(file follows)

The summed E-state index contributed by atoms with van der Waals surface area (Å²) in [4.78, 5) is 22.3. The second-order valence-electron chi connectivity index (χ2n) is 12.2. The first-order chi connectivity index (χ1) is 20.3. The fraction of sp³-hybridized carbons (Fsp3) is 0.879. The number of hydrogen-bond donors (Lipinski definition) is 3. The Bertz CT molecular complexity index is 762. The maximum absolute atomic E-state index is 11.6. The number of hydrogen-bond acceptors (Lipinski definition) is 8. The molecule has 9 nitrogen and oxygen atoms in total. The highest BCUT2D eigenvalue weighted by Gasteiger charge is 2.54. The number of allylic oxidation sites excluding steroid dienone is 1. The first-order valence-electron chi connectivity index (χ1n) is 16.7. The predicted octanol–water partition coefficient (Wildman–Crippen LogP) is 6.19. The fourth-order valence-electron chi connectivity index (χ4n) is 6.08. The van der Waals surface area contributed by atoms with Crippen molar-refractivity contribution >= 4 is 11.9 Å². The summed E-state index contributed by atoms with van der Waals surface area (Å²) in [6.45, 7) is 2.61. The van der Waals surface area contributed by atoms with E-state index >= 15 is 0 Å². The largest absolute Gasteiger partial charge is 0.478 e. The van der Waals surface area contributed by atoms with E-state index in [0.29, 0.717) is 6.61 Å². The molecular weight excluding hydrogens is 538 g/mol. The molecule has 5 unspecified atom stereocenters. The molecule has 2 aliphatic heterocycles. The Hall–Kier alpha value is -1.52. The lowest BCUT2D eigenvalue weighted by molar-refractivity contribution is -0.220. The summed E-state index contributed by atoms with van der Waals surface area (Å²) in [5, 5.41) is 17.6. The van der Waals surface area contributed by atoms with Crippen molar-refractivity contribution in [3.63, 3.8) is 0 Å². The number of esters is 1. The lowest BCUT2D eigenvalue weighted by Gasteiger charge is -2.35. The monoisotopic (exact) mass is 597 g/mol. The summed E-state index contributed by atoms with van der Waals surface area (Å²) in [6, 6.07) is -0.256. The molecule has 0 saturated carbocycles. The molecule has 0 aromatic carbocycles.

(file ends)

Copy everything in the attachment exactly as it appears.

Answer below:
The summed E-state index contributed by atoms with van der Waals surface area (Å²) in [4.78, 5) is 22.3. The second-order valence-electron chi connectivity index (χ2n) is 12.2. The first-order chi connectivity index (χ1) is 20.3. The fraction of sp³-hybridized carbons (Fsp3) is 0.879. The number of hydrogen-bond donors (Lipinski definition) is 3. The Bertz CT molecular complexity index is 762. The maximum absolute atomic E-state index is 11.6. The number of hydrogen-bond acceptors (Lipinski definition) is 8. The molecule has 9 nitrogen and oxygen atoms in total. The highest BCUT2D eigenvalue weighted by Gasteiger charge is 2.54. The number of allylic oxidation sites excluding steroid dienone is 1. The first-order valence-electron chi connectivity index (χ1n) is 16.7. The predicted octanol–water partition coefficient (Wildman–Crippen LogP) is 6.19. The fourth-order valence-electron chi connectivity index (χ4n) is 6.08. The van der Waals surface area contributed by atoms with Crippen molar-refractivity contribution >= 4 is 11.9 Å². The summed E-state index contributed by atoms with van der Waals surface area (Å²) in [6.45, 7) is 2.61. The van der Waals surface area contributed by atoms with E-state index >= 15 is 0 Å². The largest absolute Gasteiger partial charge is 0.478 e. The van der Waals surface area contributed by atoms with E-state index in [0.29, 0.717) is 6.61 Å². The molecular weight excluding hydrogens is 538 g/mol. The molecule has 5 unspecified atom stereocenters. The molecule has 2 aliphatic heterocycles. The Hall–Kier alpha value is -1.52. The lowest BCUT2D eigenvalue weighted by molar-refractivity contribution is -0.220. The summed E-state index contributed by atoms with van der Waals surface area (Å²) in [5, 5.41) is 17.6. The van der Waals surface area contributed by atoms with Crippen molar-refractivity contribution in [3.63, 3.8) is 0 Å². The number of esters is 1. The lowest BCUT2D eigenvalue weighted by Gasteiger charge is -2.35. The monoisotopic (exact) mass is 597 g/mol. The summed E-state index contributed by atoms with van der Waals surface area (Å²) in [6, 6.07) is -0.256. The molecule has 0 saturated carbocycles. The molecule has 0 aromatic carbocycles.